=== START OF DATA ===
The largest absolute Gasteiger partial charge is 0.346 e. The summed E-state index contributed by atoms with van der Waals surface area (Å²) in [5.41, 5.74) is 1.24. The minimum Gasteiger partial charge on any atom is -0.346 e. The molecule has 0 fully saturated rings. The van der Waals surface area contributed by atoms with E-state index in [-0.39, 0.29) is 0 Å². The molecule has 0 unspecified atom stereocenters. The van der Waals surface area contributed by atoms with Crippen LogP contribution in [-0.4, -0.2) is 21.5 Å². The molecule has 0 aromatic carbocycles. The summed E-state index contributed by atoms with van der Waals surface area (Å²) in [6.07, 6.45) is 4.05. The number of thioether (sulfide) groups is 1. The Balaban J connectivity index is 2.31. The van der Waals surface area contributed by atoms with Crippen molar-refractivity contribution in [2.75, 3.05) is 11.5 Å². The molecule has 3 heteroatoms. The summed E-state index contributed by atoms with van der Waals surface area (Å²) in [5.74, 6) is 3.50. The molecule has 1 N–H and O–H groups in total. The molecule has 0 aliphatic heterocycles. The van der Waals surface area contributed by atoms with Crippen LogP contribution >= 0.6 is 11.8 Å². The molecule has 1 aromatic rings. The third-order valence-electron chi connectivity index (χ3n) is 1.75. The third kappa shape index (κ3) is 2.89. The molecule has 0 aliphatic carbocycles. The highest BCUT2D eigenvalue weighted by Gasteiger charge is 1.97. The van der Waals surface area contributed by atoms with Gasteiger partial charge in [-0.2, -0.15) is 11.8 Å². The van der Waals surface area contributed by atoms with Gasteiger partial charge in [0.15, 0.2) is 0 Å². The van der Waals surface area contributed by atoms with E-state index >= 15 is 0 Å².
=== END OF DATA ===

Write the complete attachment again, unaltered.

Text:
The largest absolute Gasteiger partial charge is 0.346 e. The summed E-state index contributed by atoms with van der Waals surface area (Å²) in [5.41, 5.74) is 1.24. The minimum Gasteiger partial charge on any atom is -0.346 e. The molecule has 0 fully saturated rings. The van der Waals surface area contributed by atoms with E-state index in [-0.39, 0.29) is 0 Å². The molecule has 0 unspecified atom stereocenters. The van der Waals surface area contributed by atoms with Crippen LogP contribution in [-0.4, -0.2) is 21.5 Å². The molecule has 0 aromatic carbocycles. The summed E-state index contributed by atoms with van der Waals surface area (Å²) in [6.07, 6.45) is 4.05. The number of thioether (sulfide) groups is 1. The Balaban J connectivity index is 2.31. The van der Waals surface area contributed by atoms with Crippen molar-refractivity contribution in [2.75, 3.05) is 11.5 Å². The molecule has 3 heteroatoms. The summed E-state index contributed by atoms with van der Waals surface area (Å²) in [5.74, 6) is 3.50. The molecule has 1 N–H and O–H groups in total. The molecule has 0 aliphatic heterocycles. The van der Waals surface area contributed by atoms with Crippen LogP contribution >= 0.6 is 11.8 Å². The molecule has 1 aromatic rings. The third-order valence-electron chi connectivity index (χ3n) is 1.75. The third kappa shape index (κ3) is 2.89. The molecule has 0 aliphatic carbocycles. The highest BCUT2D eigenvalue weighted by Gasteiger charge is 1.97. The van der Waals surface area contributed by atoms with Gasteiger partial charge in [-0.2, -0.15) is 11.8 Å². The van der Waals surface area contributed by atoms with Gasteiger partial charge in [0.15, 0.2) is 0 Å². The van der Waals surface area contributed by atoms with E-state index >= 15 is 0 Å².